South MS veterans: We don't want pity. We want respect. - WLOX.com - The News for South Mississippi

South MS veterans: We don't want pity. We want respect.

Community members joined hundreds of veterans Tuesday for a ceremony at the Armed Forced Retirement Home in Gulfport. (Photo source: WLOX) Community members joined hundreds of veterans Tuesday for a ceremony at the Armed Forced Retirement Home in Gulfport. (Photo source: WLOX)
GULFPORT, MS (WLOX) - Military leaders in South Mississippi hope everyone remembers that those who have served our country deserve our respect, and not just on Veterans Day.

Community members joined hundreds of veterans Tuesday for a ceremony at the Armed Forced Retirement Home in Gulfport. From the patriotic songs to school children reciting the Pledge of Allegiance, residents said they were deeply touched that people cared enough to honor them on Veterans Day.

"It's just honoring all the members of the service. Past, present and I guess future. Very nice," Veteran Arvydas Vycius said.

"It means a whole lot," said veteran James Ellsberry. "We're just glad that they visit us and everything. We've got a nice group of people out here."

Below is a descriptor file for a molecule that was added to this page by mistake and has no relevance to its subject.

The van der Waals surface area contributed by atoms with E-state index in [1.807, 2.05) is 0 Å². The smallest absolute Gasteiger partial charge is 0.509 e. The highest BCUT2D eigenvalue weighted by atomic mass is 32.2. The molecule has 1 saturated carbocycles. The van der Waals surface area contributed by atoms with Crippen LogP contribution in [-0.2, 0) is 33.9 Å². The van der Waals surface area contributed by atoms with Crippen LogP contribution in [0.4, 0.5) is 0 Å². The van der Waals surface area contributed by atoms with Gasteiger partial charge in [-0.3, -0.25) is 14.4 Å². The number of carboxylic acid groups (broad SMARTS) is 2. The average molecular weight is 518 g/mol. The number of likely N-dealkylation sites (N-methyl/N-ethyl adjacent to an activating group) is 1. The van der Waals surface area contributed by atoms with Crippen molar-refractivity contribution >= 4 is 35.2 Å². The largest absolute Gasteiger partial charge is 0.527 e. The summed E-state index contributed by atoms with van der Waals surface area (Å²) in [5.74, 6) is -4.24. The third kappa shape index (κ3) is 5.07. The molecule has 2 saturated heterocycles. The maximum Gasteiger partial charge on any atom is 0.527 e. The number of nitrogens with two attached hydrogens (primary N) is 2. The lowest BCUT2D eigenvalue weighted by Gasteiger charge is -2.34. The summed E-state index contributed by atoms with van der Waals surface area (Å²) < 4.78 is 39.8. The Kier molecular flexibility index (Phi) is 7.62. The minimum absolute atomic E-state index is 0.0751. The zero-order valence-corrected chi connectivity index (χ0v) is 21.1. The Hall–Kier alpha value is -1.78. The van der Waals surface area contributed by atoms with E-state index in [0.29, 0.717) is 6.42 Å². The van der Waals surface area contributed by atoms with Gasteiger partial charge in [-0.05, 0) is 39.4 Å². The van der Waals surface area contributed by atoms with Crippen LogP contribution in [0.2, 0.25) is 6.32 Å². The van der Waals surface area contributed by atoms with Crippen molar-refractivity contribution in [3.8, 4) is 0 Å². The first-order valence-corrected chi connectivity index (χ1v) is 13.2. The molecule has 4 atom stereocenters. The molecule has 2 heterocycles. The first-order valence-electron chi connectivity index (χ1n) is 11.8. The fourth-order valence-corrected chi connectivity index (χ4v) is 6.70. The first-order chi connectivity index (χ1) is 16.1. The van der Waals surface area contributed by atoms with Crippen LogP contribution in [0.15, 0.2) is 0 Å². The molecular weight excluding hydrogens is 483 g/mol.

Retired Air Force Lt. General Clark Griffith was the guest speaker.

"We don't want pity. We want respect," Griffith said. "Respect for what you've done, how you've done it and where you've done it."

Officials said part of paying that respect is caring for the veterans at the Armed Forces Retirement home.

"We're providing a place for them, a premier facility so they can relax and live and have family members here to visit," said Administrator Chuck Dickerson. "Take care of them through their final stages of life, if that's what they would desire."

Seabee Base Commander Capt. Paul Odenthal said, "I often come to the retirement home here because it's just such an important legacy for the military to take care of these veterans, and that's why we take care of our own and show them that respect that they deserve."

Veterans said they will always remember those who died defending the country they love.

"There's a lot of them that I knew that didn't make it back," said Ellsberry. "It's just wonderful that we've got this place to take care of us."

The ceremony was followed by an open house in which the public was able to take tours of the home.

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